ERica Knicely

Erica Knicely

While our musicians may be the loudest, they are by no means the sole contributors to our city’s reputation for talented artists. Many of our most skilled and laudable artists are hidden in plain sight — graphic and fashion designers, photographers, videographers, visual artists and many more thrive in our city’s creative ecosystem. Between Nashville Design Week and Nashville Fashion week — two unaffiliated events arriving this fall — there are plenty of places for anyone (including nonprofessionals who are design-curious) to meet, collaborate, learn from one another and build community.

Nashville Fashion Week (Oct. 12-16) is returning to the runway after last year’s digital experience amid the pandemic. NFW has COVID-19 protocols in place, including requiring proof of vaccination or a negative COVID-19 test for in-person events, and it will return to OZ Arts to feature some of the most prominent local designers’ collections. At-home viewers will be able to tune in via the Council of Fashion Designers of America’s RUNWAY360 platform. This year’s lineup includes the return of seasoned professionals like Maria Silver, Any Old Iron and Amanda Valentine, as well as newcomers like Emily Phillips and Erica Knicely, who began participating in last year’s scaled-back version of NFW. 

The week will include showcases from many more designers, an outdoor marketplace, workshops and a new design competition in partnership with the Country Music Hall of Fame and Museum. The competition is inspired by the museum’s Suiting the Sound: The Rodeo Tailors Who Made Country Stars Shine Brighter exhibit. Applications are open until Sept. 12 for designers to submit sketches or finished pieces demonstrating their take on country music stagewear. The winner’s design will be featured next to the exhibit in the Country Music Hall of Fame.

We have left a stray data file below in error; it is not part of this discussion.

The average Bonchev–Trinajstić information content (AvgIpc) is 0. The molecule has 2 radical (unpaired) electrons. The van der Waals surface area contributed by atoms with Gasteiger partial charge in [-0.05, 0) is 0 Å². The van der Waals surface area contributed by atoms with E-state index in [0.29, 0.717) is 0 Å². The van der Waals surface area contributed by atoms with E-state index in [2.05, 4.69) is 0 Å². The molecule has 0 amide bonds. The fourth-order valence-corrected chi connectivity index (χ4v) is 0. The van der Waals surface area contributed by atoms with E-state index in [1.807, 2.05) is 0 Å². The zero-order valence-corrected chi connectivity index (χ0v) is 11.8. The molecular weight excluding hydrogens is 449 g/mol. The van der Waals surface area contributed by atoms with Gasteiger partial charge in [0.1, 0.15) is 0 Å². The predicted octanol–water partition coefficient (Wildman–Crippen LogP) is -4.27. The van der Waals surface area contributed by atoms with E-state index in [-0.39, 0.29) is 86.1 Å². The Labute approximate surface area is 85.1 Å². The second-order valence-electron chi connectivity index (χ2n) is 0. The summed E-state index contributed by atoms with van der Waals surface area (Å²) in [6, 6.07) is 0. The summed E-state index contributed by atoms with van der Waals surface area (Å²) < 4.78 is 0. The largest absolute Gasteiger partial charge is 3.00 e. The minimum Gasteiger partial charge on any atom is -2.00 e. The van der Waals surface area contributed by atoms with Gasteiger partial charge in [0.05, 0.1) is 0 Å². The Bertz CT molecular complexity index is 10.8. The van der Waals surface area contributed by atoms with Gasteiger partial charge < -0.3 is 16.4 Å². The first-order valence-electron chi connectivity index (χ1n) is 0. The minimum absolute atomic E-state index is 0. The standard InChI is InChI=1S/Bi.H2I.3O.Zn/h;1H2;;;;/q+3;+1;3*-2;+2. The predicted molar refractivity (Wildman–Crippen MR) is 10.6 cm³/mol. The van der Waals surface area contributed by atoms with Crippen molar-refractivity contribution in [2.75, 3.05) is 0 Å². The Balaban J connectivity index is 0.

The week’s proceeds, as usual, will go to The Community Foundation of Middle Tennessee’s Nashville Fashion Forward Fund, which supports up-and-coming fashion industry professionals. While you can livestream the events for free, VIP ticket holders will get exclusive access to the Sept. 16 event at OZ. Keep an eye on NFW’s website (nashvillefashionweek.com) to learn about newly announced events and registration.  


 

Now in its fourth year, Nashville Design Week (Nov. 1-5) is gearing up to present panels led by local designers covering all kinds of interdisciplinary topics. Each year presents a new theme that connects its various events. Last year’s theme was equity, and workshops included titles like Equity in Sustainable Fashion, Designing Out Inequality and Socially Conscious Art and Design. This year’s theme is based on transition, and according to NDW spokesperson Allison Duke, it will focus on the phrase “That was then, this is now, what comes next?” 

Events will kick off Monday, Nov. 1, with an opening party at Gray & Dudley, where 10 local artists will reveal a community art project called Now and When — Love Letters to Nashville. Throughout the week, 18 workshops will be hosted in different galleries and venues across town. There will be in-person, online and hybrid options, and those attending in-person events must present proof of a COVID-19 vaccination. As the week comes to a close, NDW will host a closing party as well, but those details are still being worked out. Keep an eye on Nashville Design Week’s website (nashvilledesignweek.org) for updates. Duke promises that the full roster of events will be revealed on Oct. 7.

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